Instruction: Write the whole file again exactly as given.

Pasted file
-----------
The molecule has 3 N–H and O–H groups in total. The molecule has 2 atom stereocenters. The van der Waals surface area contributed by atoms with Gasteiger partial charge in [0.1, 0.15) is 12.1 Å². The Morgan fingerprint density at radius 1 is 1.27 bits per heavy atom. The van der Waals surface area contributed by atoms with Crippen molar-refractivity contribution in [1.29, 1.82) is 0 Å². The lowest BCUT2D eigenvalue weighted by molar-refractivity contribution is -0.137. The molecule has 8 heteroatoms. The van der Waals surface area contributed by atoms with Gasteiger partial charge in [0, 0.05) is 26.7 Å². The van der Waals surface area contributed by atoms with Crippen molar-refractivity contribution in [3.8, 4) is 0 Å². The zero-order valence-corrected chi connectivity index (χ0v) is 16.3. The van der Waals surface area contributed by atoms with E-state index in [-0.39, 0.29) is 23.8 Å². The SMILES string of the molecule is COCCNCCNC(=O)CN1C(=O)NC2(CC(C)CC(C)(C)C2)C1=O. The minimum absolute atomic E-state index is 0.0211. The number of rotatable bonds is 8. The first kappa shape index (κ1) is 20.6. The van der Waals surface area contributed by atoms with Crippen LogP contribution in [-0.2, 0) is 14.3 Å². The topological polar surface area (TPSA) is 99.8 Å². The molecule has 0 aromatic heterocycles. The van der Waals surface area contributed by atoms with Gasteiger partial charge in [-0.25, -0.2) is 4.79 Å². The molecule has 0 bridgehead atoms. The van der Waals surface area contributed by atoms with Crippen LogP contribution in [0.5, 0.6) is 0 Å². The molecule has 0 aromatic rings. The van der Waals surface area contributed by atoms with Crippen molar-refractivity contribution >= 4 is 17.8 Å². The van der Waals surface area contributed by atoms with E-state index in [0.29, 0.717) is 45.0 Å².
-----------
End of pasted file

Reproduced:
The molecule has 3 N–H and O–H groups in total. The molecule has 2 atom stereocenters. The van der Waals surface area contributed by atoms with Gasteiger partial charge in [0.1, 0.15) is 12.1 Å². The Morgan fingerprint density at radius 1 is 1.27 bits per heavy atom. The van der Waals surface area contributed by atoms with Crippen molar-refractivity contribution in [1.29, 1.82) is 0 Å². The lowest BCUT2D eigenvalue weighted by molar-refractivity contribution is -0.137. The molecule has 8 heteroatoms. The van der Waals surface area contributed by atoms with Gasteiger partial charge in [0, 0.05) is 26.7 Å². The van der Waals surface area contributed by atoms with Crippen molar-refractivity contribution in [3.8, 4) is 0 Å². The zero-order valence-corrected chi connectivity index (χ0v) is 16.3. The van der Waals surface area contributed by atoms with E-state index in [-0.39, 0.29) is 23.8 Å². The SMILES string of the molecule is COCCNCCNC(=O)CN1C(=O)NC2(CC(C)CC(C)(C)C2)C1=O. The minimum absolute atomic E-state index is 0.0211. The number of rotatable bonds is 8. The first kappa shape index (κ1) is 20.6. The van der Waals surface area contributed by atoms with Crippen LogP contribution in [-0.2, 0) is 14.3 Å². The topological polar surface area (TPSA) is 99.8 Å². The molecule has 0 aromatic heterocycles. The van der Waals surface area contributed by atoms with Gasteiger partial charge in [-0.25, -0.2) is 4.79 Å². The molecule has 0 bridgehead atoms. The van der Waals surface area contributed by atoms with Crippen LogP contribution in [0.5, 0.6) is 0 Å². The molecule has 0 aromatic rings. The van der Waals surface area contributed by atoms with Crippen molar-refractivity contribution >= 4 is 17.8 Å². The van der Waals surface area contributed by atoms with E-state index in [0.29, 0.717) is 45.0 Å².